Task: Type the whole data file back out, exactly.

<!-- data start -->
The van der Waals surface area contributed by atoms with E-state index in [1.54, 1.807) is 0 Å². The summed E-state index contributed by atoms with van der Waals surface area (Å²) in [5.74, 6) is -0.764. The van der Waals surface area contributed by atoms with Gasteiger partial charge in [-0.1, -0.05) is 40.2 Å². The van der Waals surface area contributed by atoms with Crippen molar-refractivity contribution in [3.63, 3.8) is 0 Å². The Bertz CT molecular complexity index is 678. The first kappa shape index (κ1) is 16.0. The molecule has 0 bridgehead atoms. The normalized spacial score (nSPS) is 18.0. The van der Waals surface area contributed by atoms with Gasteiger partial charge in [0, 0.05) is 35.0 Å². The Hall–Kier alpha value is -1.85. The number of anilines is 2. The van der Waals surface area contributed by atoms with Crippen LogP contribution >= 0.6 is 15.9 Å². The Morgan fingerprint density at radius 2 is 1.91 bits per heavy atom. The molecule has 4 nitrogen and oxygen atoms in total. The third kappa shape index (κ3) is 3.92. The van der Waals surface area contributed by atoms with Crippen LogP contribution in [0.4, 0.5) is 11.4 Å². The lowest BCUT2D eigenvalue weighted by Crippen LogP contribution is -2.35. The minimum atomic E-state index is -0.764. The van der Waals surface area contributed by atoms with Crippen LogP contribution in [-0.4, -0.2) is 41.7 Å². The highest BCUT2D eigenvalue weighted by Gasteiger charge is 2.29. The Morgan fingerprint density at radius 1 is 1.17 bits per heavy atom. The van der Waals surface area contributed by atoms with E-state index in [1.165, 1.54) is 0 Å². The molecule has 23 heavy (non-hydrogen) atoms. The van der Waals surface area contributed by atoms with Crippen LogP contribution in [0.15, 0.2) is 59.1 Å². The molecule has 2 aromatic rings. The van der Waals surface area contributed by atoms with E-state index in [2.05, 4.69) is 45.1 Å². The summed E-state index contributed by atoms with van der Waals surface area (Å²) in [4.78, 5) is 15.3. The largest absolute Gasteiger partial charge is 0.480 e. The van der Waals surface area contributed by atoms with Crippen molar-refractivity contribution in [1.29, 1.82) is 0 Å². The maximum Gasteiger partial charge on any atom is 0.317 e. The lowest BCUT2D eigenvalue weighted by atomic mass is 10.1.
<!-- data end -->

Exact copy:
The van der Waals surface area contributed by atoms with E-state index in [1.54, 1.807) is 0 Å². The summed E-state index contributed by atoms with van der Waals surface area (Å²) in [5.74, 6) is -0.764. The van der Waals surface area contributed by atoms with Gasteiger partial charge in [-0.1, -0.05) is 40.2 Å². The van der Waals surface area contributed by atoms with Crippen molar-refractivity contribution in [3.63, 3.8) is 0 Å². The Bertz CT molecular complexity index is 678. The first kappa shape index (κ1) is 16.0. The molecule has 0 bridgehead atoms. The normalized spacial score (nSPS) is 18.0. The van der Waals surface area contributed by atoms with Gasteiger partial charge in [0, 0.05) is 35.0 Å². The Hall–Kier alpha value is -1.85. The number of anilines is 2. The van der Waals surface area contributed by atoms with Crippen LogP contribution >= 0.6 is 15.9 Å². The Morgan fingerprint density at radius 2 is 1.91 bits per heavy atom. The molecule has 4 nitrogen and oxygen atoms in total. The third kappa shape index (κ3) is 3.92. The van der Waals surface area contributed by atoms with Crippen LogP contribution in [0.4, 0.5) is 11.4 Å². The lowest BCUT2D eigenvalue weighted by Crippen LogP contribution is -2.35. The minimum atomic E-state index is -0.764. The van der Waals surface area contributed by atoms with Crippen LogP contribution in [-0.4, -0.2) is 41.7 Å². The highest BCUT2D eigenvalue weighted by Gasteiger charge is 2.29. The Morgan fingerprint density at radius 1 is 1.17 bits per heavy atom. The van der Waals surface area contributed by atoms with E-state index in [1.165, 1.54) is 0 Å². The molecule has 23 heavy (non-hydrogen) atoms. The van der Waals surface area contributed by atoms with Crippen LogP contribution in [0.15, 0.2) is 59.1 Å². The molecule has 2 aromatic rings. The van der Waals surface area contributed by atoms with E-state index in [2.05, 4.69) is 45.1 Å². The summed E-state index contributed by atoms with van der Waals surface area (Å²) in [4.78, 5) is 15.3. The largest absolute Gasteiger partial charge is 0.480 e. The van der Waals surface area contributed by atoms with Crippen molar-refractivity contribution in [1.29, 1.82) is 0 Å². The maximum Gasteiger partial charge on any atom is 0.317 e. The lowest BCUT2D eigenvalue weighted by atomic mass is 10.1.